The right hon. Gentleman asked me three questions during his response. Does the deal still have the confidence of the Cabinet? Yes. Does Cabinet collective responsibility still apply? Yes. Does the Cabinet want to avoid no deal? Yes, the Cabinet wants to ensure that we leave the European Union with a good deal, and that is this deal.
The real indecision is the indecision at the heart of a Labour party that has no plan and no alternative. The national crisis is an Opposition who are irresponsible and who put their party interest before the interests of the British people.
It is clear, is it not, that the deal that my right hon. Friend has negotiated so assiduously is most unlikely to secure the support of this House of Commons? In the circumstances, does she not think it would be wiser to seek an extension to article 50, rather than—[Interruption.]
Order. I am not having the right hon. Gentleman shouted down. I say very gently to a Government Whip, do not stand near the Chair and shout at your colleagues. If you are going to do that, leave the Chamber and we will manage perfectly adequately without you.
I do not think it is right to seek an extension of article 50. What Parliament will be faced with is a decision to exercise its responsibility to deliver on the referendum vote and to deliver Brexit. I continue to believe that this is a good deal. Yes, we are seeking further reassurances, but I continue to believe that we can leave with a good deal and that this is it.
I thank the Prime Minister for advance sight of her statement.
I have to ask, “Where is the leadership?”—a phrase that is often used. We thought that the Prime Minister had reached rock bottom, but she is still digging. We have four sitting days left in this place before the Christmas recess. We are then left with the narrow window, when we return in January, to find a way forward out of the Government’s Brexit timetable. It cannot be done.
After two years of negotiation, the Prime Minister has designed a deal that she knows she cannot deliver. It does not have the support of this House. It is time to call time on this Government. They are a laughing stock. Companies and their workers do not know if we are going to crash out of the European Union in three months’ time. We have just over 100 days to prepare for the risk of a no-deal outcome that most sensible folk would reject as unacceptable.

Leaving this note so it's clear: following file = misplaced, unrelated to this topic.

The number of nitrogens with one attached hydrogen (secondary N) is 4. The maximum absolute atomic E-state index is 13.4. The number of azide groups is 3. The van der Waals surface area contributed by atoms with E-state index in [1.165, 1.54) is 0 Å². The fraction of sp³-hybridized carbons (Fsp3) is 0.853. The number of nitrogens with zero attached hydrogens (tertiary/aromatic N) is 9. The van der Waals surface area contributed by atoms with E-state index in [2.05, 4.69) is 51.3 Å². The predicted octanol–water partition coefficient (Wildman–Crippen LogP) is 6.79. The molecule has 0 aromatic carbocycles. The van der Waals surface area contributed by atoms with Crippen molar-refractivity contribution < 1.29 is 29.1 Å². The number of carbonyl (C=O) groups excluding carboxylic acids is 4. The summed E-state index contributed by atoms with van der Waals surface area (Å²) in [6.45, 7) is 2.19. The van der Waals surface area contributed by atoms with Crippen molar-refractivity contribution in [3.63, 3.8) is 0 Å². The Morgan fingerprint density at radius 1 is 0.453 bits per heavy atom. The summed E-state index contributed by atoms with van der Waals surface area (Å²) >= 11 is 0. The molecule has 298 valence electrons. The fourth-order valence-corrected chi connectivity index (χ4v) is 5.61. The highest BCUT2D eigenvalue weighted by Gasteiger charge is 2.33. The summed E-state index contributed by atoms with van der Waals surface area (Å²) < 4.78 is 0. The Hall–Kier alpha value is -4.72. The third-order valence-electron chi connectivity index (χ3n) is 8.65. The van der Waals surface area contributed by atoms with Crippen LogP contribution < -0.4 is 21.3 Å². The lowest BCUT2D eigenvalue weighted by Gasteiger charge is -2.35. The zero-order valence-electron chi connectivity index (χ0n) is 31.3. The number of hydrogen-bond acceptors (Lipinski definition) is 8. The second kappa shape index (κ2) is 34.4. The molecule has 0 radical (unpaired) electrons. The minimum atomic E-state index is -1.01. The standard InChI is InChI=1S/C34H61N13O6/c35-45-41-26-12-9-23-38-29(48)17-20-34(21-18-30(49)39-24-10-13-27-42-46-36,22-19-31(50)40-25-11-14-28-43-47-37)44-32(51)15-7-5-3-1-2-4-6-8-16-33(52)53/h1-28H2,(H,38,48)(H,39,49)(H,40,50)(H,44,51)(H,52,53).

The Prime Minister is playing a game of brinkmanship. The European Council President, Donald Tusk, was clear when he said:
“I have no mandate to organise any further negotiations.”
What more does the Prime Minister need to hear to know that her deal is dead? This is embarrassing. The Prime Minister might be prepared to be embarrassed by this shambles, but the rest of us are not. Parliament needs to take control of this situation and seek to find a solution that prevents a risk to jobs and prosperity. It is the people of our countries that we are talking about.
Today the Prime Minister tells us that there are no other options. That is not the case. Standing before Parliament ruling out another referendum on EU membership is an act of desperation from the Prime Minister. Knowing that she cannot get her own deal through this place, she wants to silence debate. Having taken away Parliament’s voice—our right to a meaningful vote—she now wants us to take away the right of the people to vote: their democratic right to have their say; their democratic right to change their mind.
I plead with the Prime Minister to put all options back on the table. Stop operating in isolation; reach out and speak to the Opposition parties. We all have a responsibility to protect our citizens. It is time to move beyond the narrow party politics with which this place operates; it is time to operate in the interests of all our nations. I ask her to bring forward the meaningful vote on her deal before the Christmas recess. There is no reason to delay. Let us have that meaningful vote this week.